Dogs may be as receptive to certain human communication signals as infants are, according to a new study published in the journal Current Biology.
Hungarian researchers found that dogs' eyes follow where a person is looking if the person first communicates with the dog, such as through eye contact.
The researchers showed 29 dogs a series of videos depicting a person turning toward a pot. If the person looked in the direction of the dog and said, "Hi, dog!" in a high-pitched voice before looking at the pot, the dog was more likely to follow the human's gaze and also look at the pot than if the person didn't look at the dog and only said, "Hi, dog," in a lower-pitched voice. The dogs' eyes were followed with an eye tracker.
This phenomenon, known as gaze-following, is well-documented in infants and young children, the authors wrote.
"Our findings reveal that dogs are receptive to human communication in a manner that was previously attributed only to human infants," co-author Jozsef Topal of the Hungarian Academy of Sciences said in a journal press release. "Increasing evidence supports the notion that humans and dogs share some social skills, with dogs' social-cognitive functioning resembling that of a 6-month to 2-year-old child in many respects."
Veterinarians and animal behavior experts not involved with the research said that while it may seem obvious that dogs are able to follow nonverbal cues, this is one of the few studies that offer scientific proof about dogs' ability to communicate.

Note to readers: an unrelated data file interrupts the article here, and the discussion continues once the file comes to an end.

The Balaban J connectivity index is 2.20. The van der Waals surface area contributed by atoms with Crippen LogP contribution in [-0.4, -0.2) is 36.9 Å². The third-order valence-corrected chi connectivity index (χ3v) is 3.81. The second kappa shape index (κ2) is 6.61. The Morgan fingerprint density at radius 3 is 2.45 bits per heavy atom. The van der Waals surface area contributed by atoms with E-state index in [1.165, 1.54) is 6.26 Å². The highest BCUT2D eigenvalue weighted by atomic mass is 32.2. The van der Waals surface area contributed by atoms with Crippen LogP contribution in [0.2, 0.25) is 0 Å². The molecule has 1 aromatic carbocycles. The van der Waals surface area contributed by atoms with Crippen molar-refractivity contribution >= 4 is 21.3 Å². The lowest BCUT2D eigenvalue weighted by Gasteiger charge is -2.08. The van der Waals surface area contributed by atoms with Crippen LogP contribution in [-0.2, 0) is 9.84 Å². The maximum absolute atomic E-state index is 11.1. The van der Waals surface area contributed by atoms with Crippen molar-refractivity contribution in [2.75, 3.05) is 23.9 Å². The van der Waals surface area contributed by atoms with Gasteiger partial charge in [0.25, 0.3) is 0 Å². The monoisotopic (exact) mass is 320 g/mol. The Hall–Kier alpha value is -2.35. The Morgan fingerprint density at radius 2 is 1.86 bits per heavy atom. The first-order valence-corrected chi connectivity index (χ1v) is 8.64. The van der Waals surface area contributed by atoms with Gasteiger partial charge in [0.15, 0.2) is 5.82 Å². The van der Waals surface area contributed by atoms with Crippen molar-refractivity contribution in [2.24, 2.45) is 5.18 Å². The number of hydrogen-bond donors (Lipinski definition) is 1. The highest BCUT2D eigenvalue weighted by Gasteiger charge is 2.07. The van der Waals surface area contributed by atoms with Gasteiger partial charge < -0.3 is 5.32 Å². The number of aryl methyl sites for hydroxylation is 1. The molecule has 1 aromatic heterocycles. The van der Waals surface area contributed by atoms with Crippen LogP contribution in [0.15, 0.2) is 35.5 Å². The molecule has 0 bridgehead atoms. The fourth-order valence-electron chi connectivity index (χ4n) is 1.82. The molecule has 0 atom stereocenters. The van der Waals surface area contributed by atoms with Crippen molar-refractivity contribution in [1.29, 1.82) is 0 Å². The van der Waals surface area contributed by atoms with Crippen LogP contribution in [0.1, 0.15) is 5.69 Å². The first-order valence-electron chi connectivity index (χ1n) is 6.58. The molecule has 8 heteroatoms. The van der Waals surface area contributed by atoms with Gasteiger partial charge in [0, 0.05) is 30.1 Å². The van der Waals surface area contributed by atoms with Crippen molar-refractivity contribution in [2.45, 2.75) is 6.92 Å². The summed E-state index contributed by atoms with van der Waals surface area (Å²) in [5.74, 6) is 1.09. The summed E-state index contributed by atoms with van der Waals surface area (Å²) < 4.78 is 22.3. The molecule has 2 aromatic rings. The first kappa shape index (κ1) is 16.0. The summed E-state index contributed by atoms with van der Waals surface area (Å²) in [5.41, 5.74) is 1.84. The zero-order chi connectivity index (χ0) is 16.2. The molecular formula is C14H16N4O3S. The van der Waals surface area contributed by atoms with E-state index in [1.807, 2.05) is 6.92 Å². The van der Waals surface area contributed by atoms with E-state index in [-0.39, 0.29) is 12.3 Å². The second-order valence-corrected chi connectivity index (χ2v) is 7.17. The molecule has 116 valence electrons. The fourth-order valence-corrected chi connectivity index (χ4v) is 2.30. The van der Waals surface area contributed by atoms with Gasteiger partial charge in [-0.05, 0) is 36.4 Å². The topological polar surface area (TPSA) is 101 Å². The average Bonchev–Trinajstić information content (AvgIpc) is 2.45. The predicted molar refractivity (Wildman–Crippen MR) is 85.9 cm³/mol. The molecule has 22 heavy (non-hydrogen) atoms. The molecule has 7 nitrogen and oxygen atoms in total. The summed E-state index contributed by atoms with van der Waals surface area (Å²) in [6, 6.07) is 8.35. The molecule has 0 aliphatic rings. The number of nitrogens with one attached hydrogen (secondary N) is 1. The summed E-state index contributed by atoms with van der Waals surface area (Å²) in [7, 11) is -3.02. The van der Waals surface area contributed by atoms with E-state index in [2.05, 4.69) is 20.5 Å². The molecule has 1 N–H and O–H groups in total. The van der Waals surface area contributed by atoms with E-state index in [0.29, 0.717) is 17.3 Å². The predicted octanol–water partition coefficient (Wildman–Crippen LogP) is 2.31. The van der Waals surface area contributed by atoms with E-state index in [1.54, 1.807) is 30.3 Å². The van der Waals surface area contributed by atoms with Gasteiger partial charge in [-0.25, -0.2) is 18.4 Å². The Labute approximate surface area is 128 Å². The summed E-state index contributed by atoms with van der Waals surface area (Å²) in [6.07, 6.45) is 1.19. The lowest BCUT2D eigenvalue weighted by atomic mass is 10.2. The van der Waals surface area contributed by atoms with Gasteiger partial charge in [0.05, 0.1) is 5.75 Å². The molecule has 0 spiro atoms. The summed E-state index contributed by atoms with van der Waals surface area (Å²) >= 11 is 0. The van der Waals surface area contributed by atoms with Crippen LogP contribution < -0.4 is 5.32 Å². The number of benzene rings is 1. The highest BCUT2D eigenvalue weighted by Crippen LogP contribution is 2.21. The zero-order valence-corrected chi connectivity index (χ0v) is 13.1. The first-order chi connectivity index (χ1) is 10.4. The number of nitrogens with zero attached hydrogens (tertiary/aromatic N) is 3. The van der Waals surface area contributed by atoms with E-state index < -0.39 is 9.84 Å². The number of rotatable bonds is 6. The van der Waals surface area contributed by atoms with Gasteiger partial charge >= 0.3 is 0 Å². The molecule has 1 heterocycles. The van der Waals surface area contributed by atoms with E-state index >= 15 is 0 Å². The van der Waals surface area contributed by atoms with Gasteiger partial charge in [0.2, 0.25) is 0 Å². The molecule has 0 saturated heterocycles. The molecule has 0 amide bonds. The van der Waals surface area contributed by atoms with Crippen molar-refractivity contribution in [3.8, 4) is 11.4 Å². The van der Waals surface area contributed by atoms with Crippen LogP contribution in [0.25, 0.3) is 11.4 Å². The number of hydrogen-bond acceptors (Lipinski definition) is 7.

"In living rooms and backyards across America, we've known these things to be true, and now we have some numbers to prove it," said Marty Becker, an Idaho-based veterinarian and author of "The Healing Power of Pets."
"Like a baby does to the mother, when dogs lock on the face and the person looks to the side, the dog will follow the look -- they have this same communication signal," said Nicholas Dodman, director of the Animal Behavior Center at Tufts University's Cummings School of Veterinary Medicine in N. Grafton, Mass. "They are looking for an expression of what the person is thinking."
"This is another example of a supposed barrier between animals and humans being knocked down by research," he added.
Becker, also a columnist for Vetstreet.com, added that, as many dog owners and trainers can attest, dogs are attuned to nonverbal cues.
"It's written all over you -- it's the way your shoulders are held, it's the cadence of your walk. They respond to those signals before they respond to your voice."
Using a car analogy, Becker explained that one of the most powerful nonverbal cues, as the study suggests, is a human's gaze.
"The gaze is like the steering wheel that sends the dog in the right direction. The voice is the accelerator."
Because of the similarities between young children and dogs, Becker isn't surprised at how dog owners treat their precious pooches.
"A recent survey said that 80 percent of people consider themselves their pets' mom and dad. They're treating their four-legged children like their two-legged children."
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